Monday November 26 2018
Over the years Benjamin Britten and Peter Pears acquired over 1,400 pieces of artwork. It was Pears who was the more avid collector of the two and in 1958 he purchased the exquisite bronze maquette of a figure from Auguste Rodin’s Les Bourgeois de Calais, 1884.
Les Bourgeois de Calais is perhaps Rodin’s most famous work. Commissioned by the city of Calais in 1884, the sculpture commemorates an event which took place during the Hundred Year’s War where Edward III demanded six of the town’s leaders, or burghers, surrender themselves to him so that he would spare the people. Eustache de Saint Pierre, one of the wealthiest leaders, was the first to volunteer, followed by five others whom he then led to the city gates anticipating execution. Rodin captured these figures in this moment of heart-breaking heroism in his magnificent sculpture.
The maquette Pears purchased is of the figure of Pierre de Wiessant. Rodin initially created nude statues for each of the burghers and covered them in wet canvas in order to simulate sackcloth which the burghers supposedly wore. He made two models and one study of de Wiessant before making the final sculpture. The first depicts the man pointing to himself and the second – which the final sculpture reflects – the man has his arm raised defensively.
The maquette from the Britten-Pears Foundation Collection is part of the exhibition Kiss and Tell: Rodin and Suffolk Sculpture. Usually on display in The Red House, the sculpture was placed in a specially designed box to be safely transported from Aldeburgh to Ipswich by art handlers Constantine.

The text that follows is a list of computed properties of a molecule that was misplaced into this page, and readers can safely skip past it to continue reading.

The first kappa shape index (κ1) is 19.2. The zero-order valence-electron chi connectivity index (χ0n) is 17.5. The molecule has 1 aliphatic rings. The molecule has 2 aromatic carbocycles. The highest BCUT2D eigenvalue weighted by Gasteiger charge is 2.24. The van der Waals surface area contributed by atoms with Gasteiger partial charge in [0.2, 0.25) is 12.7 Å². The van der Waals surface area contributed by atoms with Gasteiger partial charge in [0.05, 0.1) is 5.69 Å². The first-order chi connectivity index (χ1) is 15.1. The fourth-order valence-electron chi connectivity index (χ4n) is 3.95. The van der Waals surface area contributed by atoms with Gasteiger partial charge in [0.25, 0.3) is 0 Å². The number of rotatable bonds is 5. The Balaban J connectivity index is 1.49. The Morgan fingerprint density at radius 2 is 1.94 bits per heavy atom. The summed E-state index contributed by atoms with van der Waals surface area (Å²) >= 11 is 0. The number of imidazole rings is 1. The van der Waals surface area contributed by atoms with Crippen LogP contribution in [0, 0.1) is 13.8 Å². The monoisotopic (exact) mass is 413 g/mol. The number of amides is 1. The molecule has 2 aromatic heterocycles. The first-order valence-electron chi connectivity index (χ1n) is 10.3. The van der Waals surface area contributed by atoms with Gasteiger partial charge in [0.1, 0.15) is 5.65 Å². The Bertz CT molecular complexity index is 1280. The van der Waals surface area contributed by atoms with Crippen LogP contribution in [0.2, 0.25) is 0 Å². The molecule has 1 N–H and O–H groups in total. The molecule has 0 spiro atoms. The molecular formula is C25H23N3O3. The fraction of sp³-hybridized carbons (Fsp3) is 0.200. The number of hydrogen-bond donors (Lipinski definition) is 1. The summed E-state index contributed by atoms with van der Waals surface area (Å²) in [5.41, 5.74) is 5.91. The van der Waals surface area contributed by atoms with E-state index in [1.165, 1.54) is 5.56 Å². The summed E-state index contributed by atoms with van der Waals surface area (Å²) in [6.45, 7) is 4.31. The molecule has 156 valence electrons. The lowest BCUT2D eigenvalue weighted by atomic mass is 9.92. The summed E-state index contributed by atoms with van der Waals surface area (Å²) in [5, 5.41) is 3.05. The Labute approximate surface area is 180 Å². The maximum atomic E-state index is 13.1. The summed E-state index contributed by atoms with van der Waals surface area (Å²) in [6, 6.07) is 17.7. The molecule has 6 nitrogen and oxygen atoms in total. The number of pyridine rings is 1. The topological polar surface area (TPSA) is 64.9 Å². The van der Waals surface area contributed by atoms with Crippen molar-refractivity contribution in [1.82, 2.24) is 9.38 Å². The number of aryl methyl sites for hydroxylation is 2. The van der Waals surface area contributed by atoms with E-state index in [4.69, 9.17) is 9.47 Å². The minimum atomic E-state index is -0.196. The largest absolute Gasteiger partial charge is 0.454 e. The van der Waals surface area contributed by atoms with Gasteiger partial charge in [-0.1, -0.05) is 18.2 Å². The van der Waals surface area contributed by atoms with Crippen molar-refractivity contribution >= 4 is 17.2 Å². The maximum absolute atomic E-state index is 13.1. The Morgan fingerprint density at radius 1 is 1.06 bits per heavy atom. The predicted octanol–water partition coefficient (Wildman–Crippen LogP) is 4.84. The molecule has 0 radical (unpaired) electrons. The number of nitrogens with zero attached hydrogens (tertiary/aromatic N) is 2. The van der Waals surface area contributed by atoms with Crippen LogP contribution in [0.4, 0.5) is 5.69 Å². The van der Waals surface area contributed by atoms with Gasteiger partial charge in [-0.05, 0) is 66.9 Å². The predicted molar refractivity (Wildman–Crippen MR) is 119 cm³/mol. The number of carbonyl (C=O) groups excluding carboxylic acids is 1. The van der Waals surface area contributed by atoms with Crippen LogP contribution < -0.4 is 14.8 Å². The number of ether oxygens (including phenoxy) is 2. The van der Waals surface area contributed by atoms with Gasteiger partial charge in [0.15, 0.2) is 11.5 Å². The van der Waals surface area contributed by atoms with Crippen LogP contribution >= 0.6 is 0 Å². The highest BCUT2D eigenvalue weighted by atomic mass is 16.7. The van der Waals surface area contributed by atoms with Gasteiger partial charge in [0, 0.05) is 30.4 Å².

Two members of our Archive team accompanied the sculpture on its journey across Suffolk and were able to enjoy a sneak peek at the exhibition as the sculpture and other artworks were installed.
The main feature of the exhibition is Rodin’s life-size marble sculpture The Kiss, on loan from the Tate as is the literature which inspired it. The exhibition will feature an assortment of other works by Rodin from museums and galleries from across East Anglia as well as works by local artists Elisabeth Frink, John Constable and Maggi Hambling who also explore the theme of the human body. Additionally, artefacts from the World Cultures collection will be on show to demonstrate how bodies have been depicted across the world over time.
‘Kiss and Tell: Rodin and Suffolk Sculpture’ is open now until Monday 29 April 2019 at Christchurch Mansion in the Wolsey Art Gallery. For more information, please visit the Colchester and Ipswich Museums website.